Not This Again: The Worst Tropes In Mysteries And Thrillers

Tika Viteri

Staff Writer

Tika writes from her home office in Pittsburgh, PA, accompanied by 3 grey cats and many, many plants. When not plonking away on a keyboard, she can be found painting, knitting, gardening, and casting the occasional spell or two -- all usually accompanied by a glass of wine.

Content Warning: This article discusses real and fictional violence against many minority groups. Please take care of yourself.

I’ve mentioned this before, but I have developed a hopefully abiding obsession with mystery, suspense, and thriller novels during the pandemic. Like romance novels, mysteries as a genre tend to follow a broad pattern: the antagonist has committed a crime, a sleuth of some kind — usually an amateur but not necessarily — does an investigation, and after a few bumps in the road that may or may not involve danger to said sleuth or their cohort, the sleuth solves it. Personally, I find romance novels to be triggering, so I’ve leaned into reading mysteries, and that got me thinking about the kinds of common tropes therein that need to be retired.

Before we get into what makes a mystery trope a bad one, let’s quickly differentiate between plot and trope. A plot is something like “locked room,” a “whodunit,” etc. A fellow Rioter wrote a piece earlier this year discussing eight kinds of mystery plots, if you’re interested. A trope is a figure of speech or literary device, like an unreliable narrator or a key character having an alibi. It’s not necessarily a bad thing; we are constantly identifying tropes in books/movies and then either delighting in being right (my favorite) or that we’ve been bamboozled. Tropes are, in general, just fine. HOWEVER.

People have been writing books for a long time, and we like to think we’ve come a long way in our understanding of the Human Condition. This can lead to some eyebrow-raising tropes that linger in publishing, despite them being, well, icky. Let’s talk about a few that make the skin crawl, and not in a good way.

The Dead Girl Trope

First and foremost, I am tired of murdered women being the driving action for a plot. While women make up roughly 22-23% of homicide victims both in the United States and worldwide, you would never know it based on who gets murdered in mystery novels.

The Dead Girlfriend Trope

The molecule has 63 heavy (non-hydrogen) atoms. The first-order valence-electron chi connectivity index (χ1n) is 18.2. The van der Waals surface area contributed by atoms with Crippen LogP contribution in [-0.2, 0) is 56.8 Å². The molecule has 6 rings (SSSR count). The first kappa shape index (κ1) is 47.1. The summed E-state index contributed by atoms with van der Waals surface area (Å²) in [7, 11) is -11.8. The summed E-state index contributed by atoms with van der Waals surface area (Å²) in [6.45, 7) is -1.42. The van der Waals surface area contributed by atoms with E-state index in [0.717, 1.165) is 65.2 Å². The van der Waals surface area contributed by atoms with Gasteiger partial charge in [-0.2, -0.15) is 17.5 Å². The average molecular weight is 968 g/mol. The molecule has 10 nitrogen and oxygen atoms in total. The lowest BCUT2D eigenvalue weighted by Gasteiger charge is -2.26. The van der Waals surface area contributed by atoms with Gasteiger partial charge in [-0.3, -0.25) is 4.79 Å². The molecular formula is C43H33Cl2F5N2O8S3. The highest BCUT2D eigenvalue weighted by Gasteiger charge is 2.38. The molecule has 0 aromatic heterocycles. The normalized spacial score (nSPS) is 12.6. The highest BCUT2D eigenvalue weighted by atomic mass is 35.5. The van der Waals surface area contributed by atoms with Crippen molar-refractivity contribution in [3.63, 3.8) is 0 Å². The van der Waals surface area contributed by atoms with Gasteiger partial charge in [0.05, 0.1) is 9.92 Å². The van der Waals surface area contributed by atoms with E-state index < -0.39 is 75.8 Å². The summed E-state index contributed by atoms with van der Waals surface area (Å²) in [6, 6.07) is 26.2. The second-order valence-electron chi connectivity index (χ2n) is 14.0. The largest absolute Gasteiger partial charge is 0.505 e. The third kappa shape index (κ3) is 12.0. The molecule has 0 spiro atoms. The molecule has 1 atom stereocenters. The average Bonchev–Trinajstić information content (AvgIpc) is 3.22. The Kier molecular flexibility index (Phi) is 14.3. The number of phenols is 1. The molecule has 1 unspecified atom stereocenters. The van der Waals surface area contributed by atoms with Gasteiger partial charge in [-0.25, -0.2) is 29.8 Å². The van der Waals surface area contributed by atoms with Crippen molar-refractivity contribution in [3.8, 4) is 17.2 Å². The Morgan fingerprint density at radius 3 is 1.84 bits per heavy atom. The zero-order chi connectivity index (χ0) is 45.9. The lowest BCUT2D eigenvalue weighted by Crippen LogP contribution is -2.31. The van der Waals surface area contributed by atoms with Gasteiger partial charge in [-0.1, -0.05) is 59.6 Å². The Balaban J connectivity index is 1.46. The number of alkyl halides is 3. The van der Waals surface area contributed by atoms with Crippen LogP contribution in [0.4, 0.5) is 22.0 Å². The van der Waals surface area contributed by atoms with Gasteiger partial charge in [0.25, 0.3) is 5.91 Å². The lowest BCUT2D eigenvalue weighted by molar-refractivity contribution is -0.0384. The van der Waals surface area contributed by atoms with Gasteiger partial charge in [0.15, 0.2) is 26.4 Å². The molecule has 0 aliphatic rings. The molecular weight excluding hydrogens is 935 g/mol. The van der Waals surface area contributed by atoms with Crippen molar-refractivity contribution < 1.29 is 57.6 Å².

A subset of the Dead Girl trope is women (and girls) killed by intimate partners. Crimes of passion sell papers, TV slots, and books. One of those things has little to do with the quote-real world-unquote, and it would be nice to be able to turn off the news and read a mystery novel that’s not delivering almost exactly the same ghastly plot as, well, life. According to the report linked above, 99% of violence against women and girls is perpetrated by an intimate partner, and 83% of those partners are male. Let’s see if we can find a different reason for our favorite detectives, amateur or not, to have something to do.

The Developmentally Disabled Murderer Trope

Again, I’m going to cite some real world crime statistics. People with disabilities are four times more likely to be the victim of a violent crime — whether fatal or not — than people without a disability. Additionally, one-third of robbery victims has at least one disability. Casting a murderer as a person with disabilities is not only tired, it does a disservice to a community that deserves much more respect and support than it currently receives.

The Mental Illness is the Culprit Trope

As Rioter Jamie Canavés explores in The Dangers of the Mental Illness Boogeyman Twist in Mysteries, “On a daily basis, we see mental illness used as a punchline and/or the unknown that must be feared. All that this fear-mongering accomplishes is harm, and it’s inaccurate. The actual reality is that the majority of people who are violent do not suffer from mental illnesses. In fact, people with a mental illness are more likely to be the victims, rather than the perpetrators of violence.” We continue to see this trope in mysteries and thrillers, and it only furthers the harmful stigmas that exist around mental illness.

The “Confused About Their Gender” Murderer Trope

Speaking of communities that deserve more respect and support, non-cis people and transgender people in particular are also four times more likely than cisgender people to experience violent victimization. In the heading to this part, I deliberately refer to a specific kind of trope in which the murderer has been assigned an incorrect gender at birth, driving them to ultimately go insane and murder other people. The ur-example of our time is the killer in Silence of the Lambs. Authors do a deep disservice to people who are trans or nonbinary when they cast them as the villain in a novel. It perpetuates violence against trans people in the real world, where merely trying to live their daily lives opens non-cis people to staggering levels of danger.

The “Confused about their Sexuality” Murderer Trope

Directly related to the previous trope. Gross. Stop it.

There are more — many, many more — tropes that are problematic, and not just in the mystery genre (more on villain tropes here). While we aren’t likely to see any of them disappear any time soon, we can educate ourselves and speak critically about plots that put minorities in a bad light. There are plenty of ways to frame a mystery that don’t involve punching down into populations that are already targets of violence and hatred.